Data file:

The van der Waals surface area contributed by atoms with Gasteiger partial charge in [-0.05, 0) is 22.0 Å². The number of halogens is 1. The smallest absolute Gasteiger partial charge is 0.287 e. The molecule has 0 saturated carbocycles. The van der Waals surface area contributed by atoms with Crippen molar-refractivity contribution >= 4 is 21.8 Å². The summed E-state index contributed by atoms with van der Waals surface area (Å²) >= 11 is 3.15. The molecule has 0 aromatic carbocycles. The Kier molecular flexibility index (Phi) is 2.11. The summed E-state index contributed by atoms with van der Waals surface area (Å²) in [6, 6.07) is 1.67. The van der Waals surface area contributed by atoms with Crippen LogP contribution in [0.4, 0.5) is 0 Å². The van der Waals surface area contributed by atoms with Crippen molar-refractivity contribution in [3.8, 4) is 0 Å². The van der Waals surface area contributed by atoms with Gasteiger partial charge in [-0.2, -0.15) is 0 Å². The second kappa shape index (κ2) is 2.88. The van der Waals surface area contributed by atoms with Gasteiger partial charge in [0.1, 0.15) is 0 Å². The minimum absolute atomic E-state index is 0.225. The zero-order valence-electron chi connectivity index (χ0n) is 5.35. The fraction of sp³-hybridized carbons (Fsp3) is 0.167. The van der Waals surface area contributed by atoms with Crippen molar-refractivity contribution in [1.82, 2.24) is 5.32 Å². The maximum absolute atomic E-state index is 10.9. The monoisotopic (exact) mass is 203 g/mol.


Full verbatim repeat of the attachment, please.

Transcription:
The van der Waals surface area contributed by atoms with Gasteiger partial charge in [-0.05, 0) is 22.0 Å². The number of halogens is 1. The smallest absolute Gasteiger partial charge is 0.287 e. The molecule has 0 saturated carbocycles. The van der Waals surface area contributed by atoms with Crippen molar-refractivity contribution >= 4 is 21.8 Å². The summed E-state index contributed by atoms with van der Waals surface area (Å²) >= 11 is 3.15. The molecule has 0 aromatic carbocycles. The Kier molecular flexibility index (Phi) is 2.11. The summed E-state index contributed by atoms with van der Waals surface area (Å²) in [6, 6.07) is 1.67. The van der Waals surface area contributed by atoms with Crippen LogP contribution in [0.4, 0.5) is 0 Å². The van der Waals surface area contributed by atoms with Crippen molar-refractivity contribution in [3.8, 4) is 0 Å². The van der Waals surface area contributed by atoms with Gasteiger partial charge in [-0.2, -0.15) is 0 Å². The second kappa shape index (κ2) is 2.88. The van der Waals surface area contributed by atoms with Gasteiger partial charge in [0.1, 0.15) is 0 Å². The minimum absolute atomic E-state index is 0.225. The zero-order valence-electron chi connectivity index (χ0n) is 5.35. The fraction of sp³-hybridized carbons (Fsp3) is 0.167. The van der Waals surface area contributed by atoms with Crippen molar-refractivity contribution in [1.82, 2.24) is 5.32 Å². The maximum absolute atomic E-state index is 10.9. The monoisotopic (exact) mass is 203 g/mol.